Reviews

Sumerlands, Sumerlands (Relapse Records, 2016)

Since I was lucky enough to have older friends when I was in junior high school back in the mid to late '80s, I got the chance to see many local gigs at places like L'Amour (both the Brooklyn and Queens locations) and the Sundance out on Long Island. That means I also saw my fair share of terrible local metal bands. But before I became consumed by everything death metal in 1990, I did manage to catch some killer acts that never quite broke beyond the "local band" label. Off the top of my head, Cities certainly comes to mind.

Most of these outifts boasted a powerhouse vocalist and wrote metal songs that reminded me of such bands as Queensrÿche, Lizzy Borden, and Savatage. Featuring the union of former Hour of 13/Atlantean Kodex vocalist Phil Swanson and producer/guitarist Arthur Rizk, Sumerlands reminds me of those childhood gigs I attended in the late '80s. The quintet strikes up a potent style of heavy metal that reminds me of the best parts of David Wayne and Mike Howe era Metal Church, Warlord, and Helstar. Yeah, Swanson possesses the pipes to be mentioned in the same sentence as the frontmen of the aforementioned groups. While his soaring vocals are my favorite aspect of Sumerland's eponymous debut album, Rizk's guitar work also brought a huge smile to my face.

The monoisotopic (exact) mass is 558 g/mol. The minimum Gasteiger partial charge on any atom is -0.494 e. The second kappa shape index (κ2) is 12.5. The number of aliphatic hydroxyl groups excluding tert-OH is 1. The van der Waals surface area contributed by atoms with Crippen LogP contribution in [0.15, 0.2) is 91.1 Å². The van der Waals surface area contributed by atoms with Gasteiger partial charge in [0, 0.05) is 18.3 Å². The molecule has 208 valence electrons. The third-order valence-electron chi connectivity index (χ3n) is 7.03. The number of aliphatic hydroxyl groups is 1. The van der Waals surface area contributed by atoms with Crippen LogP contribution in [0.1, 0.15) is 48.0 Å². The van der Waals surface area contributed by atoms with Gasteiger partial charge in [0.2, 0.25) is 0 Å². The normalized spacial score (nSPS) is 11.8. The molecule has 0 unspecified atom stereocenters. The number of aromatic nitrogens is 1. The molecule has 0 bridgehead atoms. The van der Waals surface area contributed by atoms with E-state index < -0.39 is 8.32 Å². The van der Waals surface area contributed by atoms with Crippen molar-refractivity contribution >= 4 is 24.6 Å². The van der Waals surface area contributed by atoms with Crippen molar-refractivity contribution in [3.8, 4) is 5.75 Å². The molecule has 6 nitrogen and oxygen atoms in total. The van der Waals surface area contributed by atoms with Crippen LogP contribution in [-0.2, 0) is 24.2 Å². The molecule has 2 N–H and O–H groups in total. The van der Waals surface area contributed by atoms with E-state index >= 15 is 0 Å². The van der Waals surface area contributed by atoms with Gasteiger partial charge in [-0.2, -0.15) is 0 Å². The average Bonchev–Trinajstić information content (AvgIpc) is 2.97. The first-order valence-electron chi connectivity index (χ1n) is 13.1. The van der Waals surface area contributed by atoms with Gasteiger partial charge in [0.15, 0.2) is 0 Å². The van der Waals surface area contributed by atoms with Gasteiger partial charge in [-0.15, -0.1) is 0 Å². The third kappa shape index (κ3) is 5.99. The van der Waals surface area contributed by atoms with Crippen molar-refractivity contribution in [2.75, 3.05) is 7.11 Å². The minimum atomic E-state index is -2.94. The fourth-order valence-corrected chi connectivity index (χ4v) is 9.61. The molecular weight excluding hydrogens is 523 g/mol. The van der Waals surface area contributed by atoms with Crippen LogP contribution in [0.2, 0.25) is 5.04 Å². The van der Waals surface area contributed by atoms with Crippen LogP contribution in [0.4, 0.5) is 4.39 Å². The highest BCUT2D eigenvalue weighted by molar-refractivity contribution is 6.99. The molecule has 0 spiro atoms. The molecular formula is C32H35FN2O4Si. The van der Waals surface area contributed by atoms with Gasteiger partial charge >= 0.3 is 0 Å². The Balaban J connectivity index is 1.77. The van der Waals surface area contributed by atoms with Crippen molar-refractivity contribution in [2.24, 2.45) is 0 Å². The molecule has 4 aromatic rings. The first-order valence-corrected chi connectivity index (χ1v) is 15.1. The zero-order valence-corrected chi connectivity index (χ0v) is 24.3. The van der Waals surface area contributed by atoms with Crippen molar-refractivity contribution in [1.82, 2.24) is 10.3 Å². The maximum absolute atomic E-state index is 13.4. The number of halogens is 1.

Every single song on Sumerlands includes at least two or three guitar riffs that got stuck in my head after the first go around. In terms of the guitar solos, the stuff is just as memorable as the vocal parts, and always keeps the melodious spirit of the songwriting at its heart. Speaking of melody, there's a track on the record called "Haunted Forever" that is so god damn catchy, I found myself repeating it three times before moving on to the next song.

Photo: Jaclyn Woollard

If you've seen the press Sumerlands has been getting, you've noticed the "throwback metal" tag many writers are using to descibe the album and band, but the problem with that is most of the groups that get lumped in with that look the part but can't write anywhere as good as the bands they were inspired by. This isn't the case with Sumerlands. Despite this being their first album together, the band already sounds confident in the songwriting department, and they've delivered a Metal Album of the Year contender right out of the gate.

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